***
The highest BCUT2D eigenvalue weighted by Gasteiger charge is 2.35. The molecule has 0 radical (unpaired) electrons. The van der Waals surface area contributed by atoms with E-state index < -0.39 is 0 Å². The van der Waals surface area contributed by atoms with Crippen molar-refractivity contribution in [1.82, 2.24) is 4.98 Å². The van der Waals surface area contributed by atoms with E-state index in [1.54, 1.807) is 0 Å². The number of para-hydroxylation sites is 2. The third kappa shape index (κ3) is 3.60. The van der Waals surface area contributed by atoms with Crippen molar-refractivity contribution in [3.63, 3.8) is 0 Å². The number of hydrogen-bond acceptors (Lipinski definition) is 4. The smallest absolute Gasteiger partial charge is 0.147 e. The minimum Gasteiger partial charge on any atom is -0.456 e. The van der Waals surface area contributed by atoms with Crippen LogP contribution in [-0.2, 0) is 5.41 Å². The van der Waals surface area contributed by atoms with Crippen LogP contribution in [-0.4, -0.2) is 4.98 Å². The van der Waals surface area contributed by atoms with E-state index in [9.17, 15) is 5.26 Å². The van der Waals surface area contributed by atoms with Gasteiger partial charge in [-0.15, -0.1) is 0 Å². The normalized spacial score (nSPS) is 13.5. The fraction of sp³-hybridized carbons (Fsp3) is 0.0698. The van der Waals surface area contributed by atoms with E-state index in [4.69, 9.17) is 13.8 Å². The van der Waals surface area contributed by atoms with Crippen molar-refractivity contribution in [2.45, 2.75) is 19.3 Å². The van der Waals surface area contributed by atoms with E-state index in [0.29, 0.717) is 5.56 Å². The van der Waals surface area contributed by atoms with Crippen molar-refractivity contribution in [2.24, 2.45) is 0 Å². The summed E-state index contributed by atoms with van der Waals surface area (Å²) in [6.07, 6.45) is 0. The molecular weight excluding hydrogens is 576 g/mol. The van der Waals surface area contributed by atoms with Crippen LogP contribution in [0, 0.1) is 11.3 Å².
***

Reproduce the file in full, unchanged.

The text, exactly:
The highest BCUT2D eigenvalue weighted by Gasteiger charge is 2.35. The molecule has 0 radical (unpaired) electrons. The van der Waals surface area contributed by atoms with E-state index < -0.39 is 0 Å². The van der Waals surface area contributed by atoms with Crippen molar-refractivity contribution in [1.82, 2.24) is 4.98 Å². The van der Waals surface area contributed by atoms with E-state index in [1.54, 1.807) is 0 Å². The number of para-hydroxylation sites is 2. The third kappa shape index (κ3) is 3.60. The van der Waals surface area contributed by atoms with Crippen molar-refractivity contribution in [3.63, 3.8) is 0 Å². The number of hydrogen-bond acceptors (Lipinski definition) is 4. The smallest absolute Gasteiger partial charge is 0.147 e. The minimum Gasteiger partial charge on any atom is -0.456 e. The van der Waals surface area contributed by atoms with Crippen LogP contribution in [-0.2, 0) is 5.41 Å². The van der Waals surface area contributed by atoms with Crippen LogP contribution in [-0.4, -0.2) is 4.98 Å². The van der Waals surface area contributed by atoms with E-state index in [9.17, 15) is 5.26 Å². The van der Waals surface area contributed by atoms with Gasteiger partial charge in [-0.15, -0.1) is 0 Å². The normalized spacial score (nSPS) is 13.5. The fraction of sp³-hybridized carbons (Fsp3) is 0.0698. The van der Waals surface area contributed by atoms with E-state index in [4.69, 9.17) is 13.8 Å². The van der Waals surface area contributed by atoms with Crippen molar-refractivity contribution in [2.45, 2.75) is 19.3 Å². The van der Waals surface area contributed by atoms with E-state index in [0.29, 0.717) is 5.56 Å². The van der Waals surface area contributed by atoms with Crippen molar-refractivity contribution in [2.24, 2.45) is 0 Å². The summed E-state index contributed by atoms with van der Waals surface area (Å²) in [6.07, 6.45) is 0. The molecular weight excluding hydrogens is 576 g/mol. The van der Waals surface area contributed by atoms with Crippen LogP contribution in [0, 0.1) is 11.3 Å².